TL;DR: They were made up by the author to provide a convenient way for the protagonist to ascend and descend sheer surfaces while leaving no trace of her route.
Based on the context (needing a certain amount to cover the distance comfortable) and the need to reach them, I think they are like pitons, wedges attached to the surface that can be used as handholds and footholds.
The Blood Mirror has a bit more description:
Each climbing crescent had a string dangling from it. Pull that string in a big circle around your crescent, and the string cut it off the wall. Each time you removed it, you lost adhesive luxin, but the crescents could be reused.
That suggests that the crescents are not actually pushed into the surface, but stuck to it. Quick Google Book searches have references to her placing her hands and feet on them, and always needing to remove the crescents back off from the surface to ensure that all traces of her travel are removed.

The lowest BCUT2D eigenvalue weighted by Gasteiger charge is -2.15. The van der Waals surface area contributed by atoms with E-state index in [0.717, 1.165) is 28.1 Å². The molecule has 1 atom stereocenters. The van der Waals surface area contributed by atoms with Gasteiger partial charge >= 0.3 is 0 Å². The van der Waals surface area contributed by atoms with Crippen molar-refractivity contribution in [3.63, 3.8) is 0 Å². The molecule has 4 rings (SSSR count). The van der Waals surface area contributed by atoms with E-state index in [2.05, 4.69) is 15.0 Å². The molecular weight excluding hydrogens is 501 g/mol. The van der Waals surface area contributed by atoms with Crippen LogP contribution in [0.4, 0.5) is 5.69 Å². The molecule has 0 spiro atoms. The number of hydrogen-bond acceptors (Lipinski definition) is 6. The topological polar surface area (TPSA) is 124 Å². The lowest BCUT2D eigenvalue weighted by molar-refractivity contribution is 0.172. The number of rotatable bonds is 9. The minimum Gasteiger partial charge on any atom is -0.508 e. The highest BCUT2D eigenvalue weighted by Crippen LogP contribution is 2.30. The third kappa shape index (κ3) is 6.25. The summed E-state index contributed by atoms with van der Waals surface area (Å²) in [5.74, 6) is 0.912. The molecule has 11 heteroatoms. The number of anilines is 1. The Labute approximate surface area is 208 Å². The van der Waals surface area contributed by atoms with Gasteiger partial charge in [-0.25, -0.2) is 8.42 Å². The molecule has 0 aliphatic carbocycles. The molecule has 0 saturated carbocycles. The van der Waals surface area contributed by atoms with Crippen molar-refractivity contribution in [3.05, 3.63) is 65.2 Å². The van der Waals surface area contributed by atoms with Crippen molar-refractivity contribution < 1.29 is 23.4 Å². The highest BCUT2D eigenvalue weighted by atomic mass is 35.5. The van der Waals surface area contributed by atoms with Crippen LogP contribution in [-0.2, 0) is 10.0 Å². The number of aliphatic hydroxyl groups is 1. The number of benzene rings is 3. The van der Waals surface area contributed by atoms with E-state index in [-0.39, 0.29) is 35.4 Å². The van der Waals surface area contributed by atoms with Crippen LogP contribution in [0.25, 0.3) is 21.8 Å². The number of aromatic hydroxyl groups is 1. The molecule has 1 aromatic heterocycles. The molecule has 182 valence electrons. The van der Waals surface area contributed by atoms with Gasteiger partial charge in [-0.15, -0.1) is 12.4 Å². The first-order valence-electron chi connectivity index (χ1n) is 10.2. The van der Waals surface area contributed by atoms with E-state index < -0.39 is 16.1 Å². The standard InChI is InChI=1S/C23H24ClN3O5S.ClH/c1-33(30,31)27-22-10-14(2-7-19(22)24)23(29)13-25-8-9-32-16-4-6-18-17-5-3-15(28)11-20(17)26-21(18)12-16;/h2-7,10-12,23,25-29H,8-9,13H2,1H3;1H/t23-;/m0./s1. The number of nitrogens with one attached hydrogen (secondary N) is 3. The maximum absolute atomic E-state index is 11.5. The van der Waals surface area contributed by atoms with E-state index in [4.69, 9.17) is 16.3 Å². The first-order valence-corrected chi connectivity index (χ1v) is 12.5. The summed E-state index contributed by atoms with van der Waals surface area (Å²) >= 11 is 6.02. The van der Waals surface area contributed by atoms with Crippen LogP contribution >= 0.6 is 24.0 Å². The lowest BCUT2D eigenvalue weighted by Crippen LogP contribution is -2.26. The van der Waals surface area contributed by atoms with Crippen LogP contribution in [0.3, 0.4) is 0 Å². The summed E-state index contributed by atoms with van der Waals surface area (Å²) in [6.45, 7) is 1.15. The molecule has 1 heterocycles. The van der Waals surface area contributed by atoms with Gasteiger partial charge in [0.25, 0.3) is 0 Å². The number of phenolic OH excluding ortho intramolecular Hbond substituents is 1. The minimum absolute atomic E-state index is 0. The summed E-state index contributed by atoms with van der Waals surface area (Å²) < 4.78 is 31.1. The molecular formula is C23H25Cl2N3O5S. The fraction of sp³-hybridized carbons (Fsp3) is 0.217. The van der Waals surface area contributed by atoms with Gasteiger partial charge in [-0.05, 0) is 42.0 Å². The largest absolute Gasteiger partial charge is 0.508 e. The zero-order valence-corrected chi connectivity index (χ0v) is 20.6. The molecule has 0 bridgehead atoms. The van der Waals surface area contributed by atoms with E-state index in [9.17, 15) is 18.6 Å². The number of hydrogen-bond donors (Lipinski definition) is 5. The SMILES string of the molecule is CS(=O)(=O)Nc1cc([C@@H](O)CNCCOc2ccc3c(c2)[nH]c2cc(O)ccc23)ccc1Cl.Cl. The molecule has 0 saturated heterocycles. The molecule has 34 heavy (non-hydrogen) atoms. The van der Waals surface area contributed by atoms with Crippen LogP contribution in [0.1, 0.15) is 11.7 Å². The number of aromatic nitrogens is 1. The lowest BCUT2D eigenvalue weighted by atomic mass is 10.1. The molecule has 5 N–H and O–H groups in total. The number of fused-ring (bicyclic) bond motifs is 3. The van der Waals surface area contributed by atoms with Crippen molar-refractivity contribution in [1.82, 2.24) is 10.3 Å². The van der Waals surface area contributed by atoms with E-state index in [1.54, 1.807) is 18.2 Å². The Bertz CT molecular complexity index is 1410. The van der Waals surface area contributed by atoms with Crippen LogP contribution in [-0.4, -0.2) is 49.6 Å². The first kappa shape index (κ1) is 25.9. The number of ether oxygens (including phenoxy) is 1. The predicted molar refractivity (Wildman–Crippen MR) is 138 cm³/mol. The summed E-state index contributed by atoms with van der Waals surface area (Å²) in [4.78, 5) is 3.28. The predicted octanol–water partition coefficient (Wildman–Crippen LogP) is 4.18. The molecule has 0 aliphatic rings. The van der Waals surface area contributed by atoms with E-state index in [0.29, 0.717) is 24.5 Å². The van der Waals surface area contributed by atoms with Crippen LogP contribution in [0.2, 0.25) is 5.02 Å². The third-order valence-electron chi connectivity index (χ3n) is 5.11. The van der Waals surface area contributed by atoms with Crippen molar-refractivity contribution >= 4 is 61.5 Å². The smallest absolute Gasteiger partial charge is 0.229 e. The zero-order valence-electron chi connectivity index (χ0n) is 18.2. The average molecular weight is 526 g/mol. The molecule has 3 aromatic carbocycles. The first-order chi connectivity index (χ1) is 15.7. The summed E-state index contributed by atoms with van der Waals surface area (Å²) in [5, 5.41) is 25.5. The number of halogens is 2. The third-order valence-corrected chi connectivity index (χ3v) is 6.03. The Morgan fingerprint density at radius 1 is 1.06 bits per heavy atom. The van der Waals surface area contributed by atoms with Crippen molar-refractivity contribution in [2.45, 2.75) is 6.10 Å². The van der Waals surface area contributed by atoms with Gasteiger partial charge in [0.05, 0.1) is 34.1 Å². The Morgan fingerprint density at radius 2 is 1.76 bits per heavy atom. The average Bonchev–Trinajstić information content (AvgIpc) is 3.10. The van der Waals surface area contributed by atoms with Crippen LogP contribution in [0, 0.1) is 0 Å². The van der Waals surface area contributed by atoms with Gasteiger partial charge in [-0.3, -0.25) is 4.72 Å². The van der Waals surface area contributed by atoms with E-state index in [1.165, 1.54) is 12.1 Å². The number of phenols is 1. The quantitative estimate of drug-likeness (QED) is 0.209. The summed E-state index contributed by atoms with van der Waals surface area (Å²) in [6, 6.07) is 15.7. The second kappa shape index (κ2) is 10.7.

I do not believe we currently have a real-world version of this. Pitons, bolts, camming devices, hexes, and nuts are used somewhat similarly, but require either cracks or driving the holds into the surface, and pitons are the only ones that really provide an actual foothold or handhold rather than something to anchor a rope to. The closest parallel in terms of providing handholds and footholds are climbing holds, which are permanent bolted-in installations. Frankly, we just don't have the magic glue (luxin) that attaches so firmly and so quickly, but is removed so easily, although the various "Gecko" adhesive strategies are getting close. The next closest would be climbing cups, but they're not meant to be left in place, and only work on extremely smooth surfaces like glass.